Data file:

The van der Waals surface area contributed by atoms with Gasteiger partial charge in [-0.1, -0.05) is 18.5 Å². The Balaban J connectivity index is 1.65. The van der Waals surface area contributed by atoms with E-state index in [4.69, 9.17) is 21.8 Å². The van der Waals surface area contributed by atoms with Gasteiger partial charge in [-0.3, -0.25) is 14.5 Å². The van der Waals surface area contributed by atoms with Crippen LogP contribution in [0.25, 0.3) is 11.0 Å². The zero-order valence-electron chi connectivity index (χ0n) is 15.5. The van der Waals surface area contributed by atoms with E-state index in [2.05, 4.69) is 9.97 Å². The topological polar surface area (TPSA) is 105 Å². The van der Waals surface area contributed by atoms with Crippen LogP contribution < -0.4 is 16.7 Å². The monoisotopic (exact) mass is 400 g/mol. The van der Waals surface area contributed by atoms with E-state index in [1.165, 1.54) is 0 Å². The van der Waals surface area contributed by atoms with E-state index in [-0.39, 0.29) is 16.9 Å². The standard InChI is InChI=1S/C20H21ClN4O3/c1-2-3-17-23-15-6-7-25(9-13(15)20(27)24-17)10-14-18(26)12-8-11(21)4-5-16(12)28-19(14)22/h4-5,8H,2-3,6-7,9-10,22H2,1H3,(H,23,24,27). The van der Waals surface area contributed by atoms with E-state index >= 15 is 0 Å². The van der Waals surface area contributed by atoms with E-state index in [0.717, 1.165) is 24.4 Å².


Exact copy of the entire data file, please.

The van der Waals surface area contributed by atoms with Gasteiger partial charge in [-0.1, -0.05) is 18.5 Å². The Balaban J connectivity index is 1.65. The van der Waals surface area contributed by atoms with E-state index in [4.69, 9.17) is 21.8 Å². The van der Waals surface area contributed by atoms with Gasteiger partial charge in [-0.3, -0.25) is 14.5 Å². The van der Waals surface area contributed by atoms with Crippen LogP contribution in [0.25, 0.3) is 11.0 Å². The zero-order valence-electron chi connectivity index (χ0n) is 15.5. The van der Waals surface area contributed by atoms with E-state index in [2.05, 4.69) is 9.97 Å². The topological polar surface area (TPSA) is 105 Å². The van der Waals surface area contributed by atoms with Crippen LogP contribution < -0.4 is 16.7 Å². The monoisotopic (exact) mass is 400 g/mol. The van der Waals surface area contributed by atoms with E-state index in [1.165, 1.54) is 0 Å². The van der Waals surface area contributed by atoms with E-state index in [-0.39, 0.29) is 16.9 Å². The standard InChI is InChI=1S/C20H21ClN4O3/c1-2-3-17-23-15-6-7-25(9-13(15)20(27)24-17)10-14-18(26)12-8-11(21)4-5-16(12)28-19(14)22/h4-5,8H,2-3,6-7,9-10,22H2,1H3,(H,23,24,27). The van der Waals surface area contributed by atoms with E-state index >= 15 is 0 Å². The van der Waals surface area contributed by atoms with E-state index in [0.717, 1.165) is 24.4 Å².